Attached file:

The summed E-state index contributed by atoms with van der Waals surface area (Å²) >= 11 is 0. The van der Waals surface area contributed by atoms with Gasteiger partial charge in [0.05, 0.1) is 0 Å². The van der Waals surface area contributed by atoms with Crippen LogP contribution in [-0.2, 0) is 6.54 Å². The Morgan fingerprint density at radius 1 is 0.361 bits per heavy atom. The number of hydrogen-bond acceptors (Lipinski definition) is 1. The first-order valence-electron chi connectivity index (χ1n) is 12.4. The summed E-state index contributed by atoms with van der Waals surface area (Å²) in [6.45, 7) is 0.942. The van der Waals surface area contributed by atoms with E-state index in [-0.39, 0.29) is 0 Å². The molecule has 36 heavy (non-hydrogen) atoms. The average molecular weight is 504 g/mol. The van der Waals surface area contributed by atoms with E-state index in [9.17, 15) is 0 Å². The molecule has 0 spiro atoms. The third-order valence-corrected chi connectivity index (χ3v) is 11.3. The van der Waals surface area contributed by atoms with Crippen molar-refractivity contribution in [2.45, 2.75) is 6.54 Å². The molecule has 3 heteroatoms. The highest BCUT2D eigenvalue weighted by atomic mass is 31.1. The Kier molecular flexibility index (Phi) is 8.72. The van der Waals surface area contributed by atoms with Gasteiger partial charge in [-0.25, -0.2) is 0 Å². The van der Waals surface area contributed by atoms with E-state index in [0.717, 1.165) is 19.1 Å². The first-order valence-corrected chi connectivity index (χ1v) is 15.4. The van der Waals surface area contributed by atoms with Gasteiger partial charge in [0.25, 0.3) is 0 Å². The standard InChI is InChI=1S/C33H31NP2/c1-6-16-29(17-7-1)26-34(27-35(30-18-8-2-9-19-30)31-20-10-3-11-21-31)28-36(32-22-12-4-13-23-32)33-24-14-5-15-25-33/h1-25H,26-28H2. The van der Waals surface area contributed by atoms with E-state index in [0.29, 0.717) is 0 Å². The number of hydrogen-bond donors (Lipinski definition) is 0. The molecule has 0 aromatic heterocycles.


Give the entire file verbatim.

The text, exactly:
The summed E-state index contributed by atoms with van der Waals surface area (Å²) >= 11 is 0. The van der Waals surface area contributed by atoms with Gasteiger partial charge in [0.05, 0.1) is 0 Å². The van der Waals surface area contributed by atoms with Crippen LogP contribution in [-0.2, 0) is 6.54 Å². The Morgan fingerprint density at radius 1 is 0.361 bits per heavy atom. The number of hydrogen-bond acceptors (Lipinski definition) is 1. The first-order valence-electron chi connectivity index (χ1n) is 12.4. The summed E-state index contributed by atoms with van der Waals surface area (Å²) in [6.45, 7) is 0.942. The van der Waals surface area contributed by atoms with E-state index in [-0.39, 0.29) is 0 Å². The molecule has 36 heavy (non-hydrogen) atoms. The average molecular weight is 504 g/mol. The van der Waals surface area contributed by atoms with E-state index in [9.17, 15) is 0 Å². The molecule has 0 spiro atoms. The third-order valence-corrected chi connectivity index (χ3v) is 11.3. The van der Waals surface area contributed by atoms with Crippen molar-refractivity contribution in [2.45, 2.75) is 6.54 Å². The molecule has 3 heteroatoms. The highest BCUT2D eigenvalue weighted by atomic mass is 31.1. The Kier molecular flexibility index (Phi) is 8.72. The van der Waals surface area contributed by atoms with Gasteiger partial charge in [-0.25, -0.2) is 0 Å². The van der Waals surface area contributed by atoms with E-state index in [0.717, 1.165) is 19.1 Å². The first-order valence-corrected chi connectivity index (χ1v) is 15.4. The van der Waals surface area contributed by atoms with Gasteiger partial charge in [0.25, 0.3) is 0 Å². The standard InChI is InChI=1S/C33H31NP2/c1-6-16-29(17-7-1)26-34(27-35(30-18-8-2-9-19-30)31-20-10-3-11-21-31)28-36(32-22-12-4-13-23-32)33-24-14-5-15-25-33/h1-25H,26-28H2. The van der Waals surface area contributed by atoms with E-state index in [0.29, 0.717) is 0 Å². The number of hydrogen-bond donors (Lipinski definition) is 0. The molecule has 0 aromatic heterocycles.